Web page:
Thursday, 20 May 2021

Chamomile Shark

Although I'm still catching only a small number of moths each time I run the traps, a few new-for-the-year species are turning up, and the occasional new-for-the-garden species, too.

Monday night added Seraphim, Least Black Arches, Waved Umber, Common Pug and Epiphyas postvittana onto the year-list and a Powdered Quaker put in probably its final appearance of the year.

Wednesday night's haul added some fresh-looking moths: Green Carpet, Garden Carpet and Lime Hawk-moth; the latter putting in only its second appearance ever.  Various social activities and domestic chores today meant that some of the moths spent the day in the fridge.  Finishing the job at the end of the afternoon, I realised I also had a Pale Tussock and a moth which I'm pretty sure is my first Chamomile Shark. The moth had lost much of its "shark's fin", though the black lines do still run into the fringes: I've added a close-up of the fringes just to be sure.

Chamomile Shark. Newton Longville 19 May 2021

Compared to last year - when good weather coincided with lockdown - most of the species I have mentioned above seem to be appearing about two weeks later this year.  Some of them (Least Black Arches, Waved Umber and Epiphyas postvittana) are up to five weeks later.  But many species just haven't turned up at all so far.

In the first 19 days of May 2020, I caught 75 species; in the same period in 2021 I caught only 30 species with a similar amount of trapping effort.  April 2021 was even worse compared to 2020, so overall I have had about half the number of species in 2021 compared to 2020 (52 vs. 99).  The number of individual moths caught in April and May this year is about one third of last year's figure.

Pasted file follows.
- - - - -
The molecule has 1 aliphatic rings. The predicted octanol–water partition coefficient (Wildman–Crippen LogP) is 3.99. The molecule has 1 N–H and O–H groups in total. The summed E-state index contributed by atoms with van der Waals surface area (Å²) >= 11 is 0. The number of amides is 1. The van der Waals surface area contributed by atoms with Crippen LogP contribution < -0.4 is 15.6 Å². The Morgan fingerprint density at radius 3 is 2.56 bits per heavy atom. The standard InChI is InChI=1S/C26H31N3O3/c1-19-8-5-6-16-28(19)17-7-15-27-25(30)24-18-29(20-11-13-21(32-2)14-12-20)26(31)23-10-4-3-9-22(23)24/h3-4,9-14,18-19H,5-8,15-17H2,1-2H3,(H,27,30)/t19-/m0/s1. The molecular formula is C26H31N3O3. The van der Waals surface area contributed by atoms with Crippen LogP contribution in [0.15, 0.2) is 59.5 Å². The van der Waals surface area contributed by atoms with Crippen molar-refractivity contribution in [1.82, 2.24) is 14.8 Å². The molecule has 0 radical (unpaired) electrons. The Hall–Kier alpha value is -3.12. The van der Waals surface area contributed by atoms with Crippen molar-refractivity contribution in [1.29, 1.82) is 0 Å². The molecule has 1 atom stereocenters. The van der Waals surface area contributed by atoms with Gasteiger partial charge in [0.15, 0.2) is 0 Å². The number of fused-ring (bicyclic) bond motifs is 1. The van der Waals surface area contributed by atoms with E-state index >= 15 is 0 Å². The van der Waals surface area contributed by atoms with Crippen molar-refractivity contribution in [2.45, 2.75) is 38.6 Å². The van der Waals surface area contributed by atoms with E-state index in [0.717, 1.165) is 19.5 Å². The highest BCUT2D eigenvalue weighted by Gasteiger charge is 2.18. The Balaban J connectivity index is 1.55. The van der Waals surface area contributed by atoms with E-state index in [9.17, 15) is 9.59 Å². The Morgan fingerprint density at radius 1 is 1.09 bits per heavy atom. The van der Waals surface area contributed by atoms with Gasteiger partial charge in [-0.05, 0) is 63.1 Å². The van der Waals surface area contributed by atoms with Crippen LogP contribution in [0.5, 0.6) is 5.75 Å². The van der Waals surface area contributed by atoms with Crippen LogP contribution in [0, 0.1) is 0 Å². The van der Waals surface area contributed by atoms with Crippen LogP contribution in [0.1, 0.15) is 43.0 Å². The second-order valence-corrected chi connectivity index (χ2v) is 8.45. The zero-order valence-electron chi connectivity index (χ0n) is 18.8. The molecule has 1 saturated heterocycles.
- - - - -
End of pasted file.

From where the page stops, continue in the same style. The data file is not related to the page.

Tim Arnold
Newton Longville, Bucks


  1. Hi Tim,
    Yes, that is definitely Chamomile Shark. Although a fairly widespread species I've not ever had it here at Westcott and it is a moth that is top of my garden wish-list at the moment because it seems to be having a particularly good year. Time is running out for it now, though! Like Striped Lychnis and maybe some of the others in that little group, it is supposed to be reluctant to come to light. Which of your bulb types attracted it?

  2. Hi Dave. The moth was inside the trap using a 15W "synergetic" striplight. In case anyone hasn't heard of this type of light, it's a fluorescent tube very similar to the actinic tubes, but it gives out a light that to humans looks greenish rather than blue (both types contain reasonable amounts of UV). These tubes are used in some insect-killers used in places like restaurants. I had a tip from a friend to try synergetics and I took the opportunity after a gust of wind broke the actinic tube at the end of February.

    There is a small number of feverfew plants scattered around the garden, which may have helped my chances to get a Chamomile Shark.


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